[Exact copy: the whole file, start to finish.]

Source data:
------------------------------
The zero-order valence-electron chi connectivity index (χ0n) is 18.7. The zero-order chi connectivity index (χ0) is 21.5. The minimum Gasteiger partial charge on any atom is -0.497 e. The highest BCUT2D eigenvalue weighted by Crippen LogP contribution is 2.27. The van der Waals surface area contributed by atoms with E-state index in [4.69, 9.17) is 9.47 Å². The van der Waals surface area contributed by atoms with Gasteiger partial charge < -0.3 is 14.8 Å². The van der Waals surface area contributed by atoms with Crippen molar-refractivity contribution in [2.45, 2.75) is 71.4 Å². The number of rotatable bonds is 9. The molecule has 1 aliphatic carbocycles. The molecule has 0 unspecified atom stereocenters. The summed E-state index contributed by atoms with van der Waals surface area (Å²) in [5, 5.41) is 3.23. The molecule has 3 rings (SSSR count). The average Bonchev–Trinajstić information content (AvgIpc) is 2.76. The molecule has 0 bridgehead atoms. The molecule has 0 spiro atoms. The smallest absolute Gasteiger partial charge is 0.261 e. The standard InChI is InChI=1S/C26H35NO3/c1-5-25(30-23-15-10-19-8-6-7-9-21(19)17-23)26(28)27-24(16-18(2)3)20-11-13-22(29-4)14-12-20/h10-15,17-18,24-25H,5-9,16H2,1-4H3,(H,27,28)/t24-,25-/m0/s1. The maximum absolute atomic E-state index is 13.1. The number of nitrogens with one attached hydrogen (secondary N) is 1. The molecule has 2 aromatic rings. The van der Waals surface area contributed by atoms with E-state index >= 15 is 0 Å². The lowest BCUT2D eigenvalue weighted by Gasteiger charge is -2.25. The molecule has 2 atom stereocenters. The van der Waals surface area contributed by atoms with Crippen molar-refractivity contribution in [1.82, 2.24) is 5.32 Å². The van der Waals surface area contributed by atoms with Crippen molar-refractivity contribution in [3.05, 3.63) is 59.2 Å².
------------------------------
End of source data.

The zero-order valence-electron chi connectivity index (χ0n) is 18.7. The zero-order chi connectivity index (χ0) is 21.5. The minimum Gasteiger partial charge on any atom is -0.497 e. The highest BCUT2D eigenvalue weighted by Crippen LogP contribution is 2.27. The van der Waals surface area contributed by atoms with E-state index in [4.69, 9.17) is 9.47 Å². The van der Waals surface area contributed by atoms with Gasteiger partial charge < -0.3 is 14.8 Å². The van der Waals surface area contributed by atoms with Crippen molar-refractivity contribution in [2.45, 2.75) is 71.4 Å². The number of rotatable bonds is 9. The molecule has 1 aliphatic carbocycles. The molecule has 0 unspecified atom stereocenters. The summed E-state index contributed by atoms with van der Waals surface area (Å²) in [5, 5.41) is 3.23. The molecule has 3 rings (SSSR count). The average Bonchev–Trinajstić information content (AvgIpc) is 2.76. The molecule has 0 bridgehead atoms. The molecule has 0 spiro atoms. The smallest absolute Gasteiger partial charge is 0.261 e. The standard InChI is InChI=1S/C26H35NO3/c1-5-25(30-23-15-10-19-8-6-7-9-21(19)17-23)26(28)27-24(16-18(2)3)20-11-13-22(29-4)14-12-20/h10-15,17-18,24-25H,5-9,16H2,1-4H3,(H,27,28)/t24-,25-/m0/s1. The maximum absolute atomic E-state index is 13.1. The number of nitrogens with one attached hydrogen (secondary N) is 1. The molecule has 2 aromatic rings. The van der Waals surface area contributed by atoms with E-state index >= 15 is 0 Å². The lowest BCUT2D eigenvalue weighted by Gasteiger charge is -2.25. The molecule has 2 atom stereocenters. The van der Waals surface area contributed by atoms with Crippen molar-refractivity contribution in [1.82, 2.24) is 5.32 Å². The van der Waals surface area contributed by atoms with Crippen molar-refractivity contribution in [3.05, 3.63) is 59.2 Å².